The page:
Marius was a
favorite name among gladiators, who fought from 264 B.C. to circa 404 A.D. The
following account, based on available historical fact, pictures one Marius who,
unlike the fallen warriors in Gerome's painting on pages 56 and 57, was spared
by the galleries
This time I have
him," thought Marius. Sword raised high, he ran after the net thrower, down
whose left leg blood streamed. And then it happened: Marius stumbled on a
dagger handle half hidden in the sand and fell to his knees. Swift as a snake,
Pilodamus whirled about and in one smooth motion flung his coiled fishnet; the
knotted strands fell squarely over Marius' head and arms, tangling him
helplessly. In a moment of dreadful clarity, Marius studied the barbs of the
trident (a three-pronged spear) aimed at his belly, and then there was a
terrible white flame inside him as the net thrower thrust home.
his carelessness. For two and a half years he had been choking down the bitter
nausea as he marched into the arena to kill or be killed; only six more months
and he would have won his release. Then a mere two years of noncombat service
and he would have been free, perhaps even rich and respected.
detachment, he studied the sweating face of Pilodamus—Pilodamus, his cellmate,
drinking companion and friend, who gazed down now with a torn look and seemed
to say, I have no choice, Marius, it is not up to me, it is your life or mine.
Marius turned and looked at the crowd that filled the amphitheater, talking,
romancing, eating and shouting—the people who had cheered his victories, yet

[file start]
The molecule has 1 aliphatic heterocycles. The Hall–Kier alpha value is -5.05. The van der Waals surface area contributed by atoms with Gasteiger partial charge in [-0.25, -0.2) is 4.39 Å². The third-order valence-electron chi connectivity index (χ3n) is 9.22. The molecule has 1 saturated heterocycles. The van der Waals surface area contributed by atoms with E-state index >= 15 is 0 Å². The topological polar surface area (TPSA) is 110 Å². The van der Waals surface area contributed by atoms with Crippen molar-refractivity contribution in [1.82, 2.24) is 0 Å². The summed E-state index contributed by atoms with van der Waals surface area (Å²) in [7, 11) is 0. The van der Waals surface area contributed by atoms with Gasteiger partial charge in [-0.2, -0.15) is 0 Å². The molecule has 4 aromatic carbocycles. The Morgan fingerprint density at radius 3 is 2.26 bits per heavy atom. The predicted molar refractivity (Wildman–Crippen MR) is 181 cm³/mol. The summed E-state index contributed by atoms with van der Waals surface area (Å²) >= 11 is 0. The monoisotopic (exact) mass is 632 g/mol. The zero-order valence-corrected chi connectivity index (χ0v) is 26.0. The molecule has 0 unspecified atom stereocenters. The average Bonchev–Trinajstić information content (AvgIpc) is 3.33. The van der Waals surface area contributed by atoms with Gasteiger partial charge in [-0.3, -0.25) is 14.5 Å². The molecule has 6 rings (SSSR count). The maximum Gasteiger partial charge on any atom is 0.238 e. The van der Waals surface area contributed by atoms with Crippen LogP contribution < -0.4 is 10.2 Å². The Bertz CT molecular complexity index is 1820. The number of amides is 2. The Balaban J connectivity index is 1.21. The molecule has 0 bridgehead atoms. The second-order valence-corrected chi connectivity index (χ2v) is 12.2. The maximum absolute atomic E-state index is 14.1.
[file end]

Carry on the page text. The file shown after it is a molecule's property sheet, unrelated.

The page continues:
who might now throw his life away as lightly as they spat out the seeds of the
plums they were eating.
Marius heard a
score of eager voices cry out, "Iugula [Slay him]! Iugula!" Slowly he
lifted his left hand with one finger raised in the traditional gladiator's plea
for life. The answer came: a swelling thunder of shouts—"Mitte [Let him
go]! Mitte!"—and the bright flashing of thousands of arms uplifted, thumbs
pointing upwards. Pilodamus lowered the trident, and a great wave of relief
swept through Marius; he was nearly disgracefully sick as the slaves carried
him gently off.
fortunate. Far more often the crowd would decide the other way and shout for
the death of a disabled gladiator; then the victor dared not hesitate, though
the wounded man be his brother. He must instantly strike the life from the
prostrate fighter, and receive victory with an impassive face. Only a little
more than half the gladiators who marched forth in the morning would sit around
the supper table that same night.
then that the job of the gladiator was not, by and large, one that men chose
voluntarily. Marius' story was typical: he had been captured, and along with
hundreds of his countrymen had been marched to Rome where he was singled out
for gladiator training at one of four special schools.
powerfully built themselves, decided on the basis of physique which men would
be trained in which styles of fighting. Marius was to become a Samnite, and
would fight with straight sword, helmet, light body armor and a large oblong
Not only was he
trained in the specific ways to fight a fellow Samnite, but also in the
considerably different techniques of fighting against a net thrower, a spear
caster, a horseman and others. In the final months of training, Marius worked
with double-heavy iron weapons, compared to which the real arena weapons would
His cell was a
cubicle of stone, his mattress a straw pallet. For his well-being, slave women
were offered him from time to time, special slaves massaged him after each
day's training and his diet and health were watched over by fine physicians.
But discipline was severe; when any gladiator broke a training rule, or cursed
at the ever-present soldiers, he might be whipped unconscious and thrown into
chains for weeks.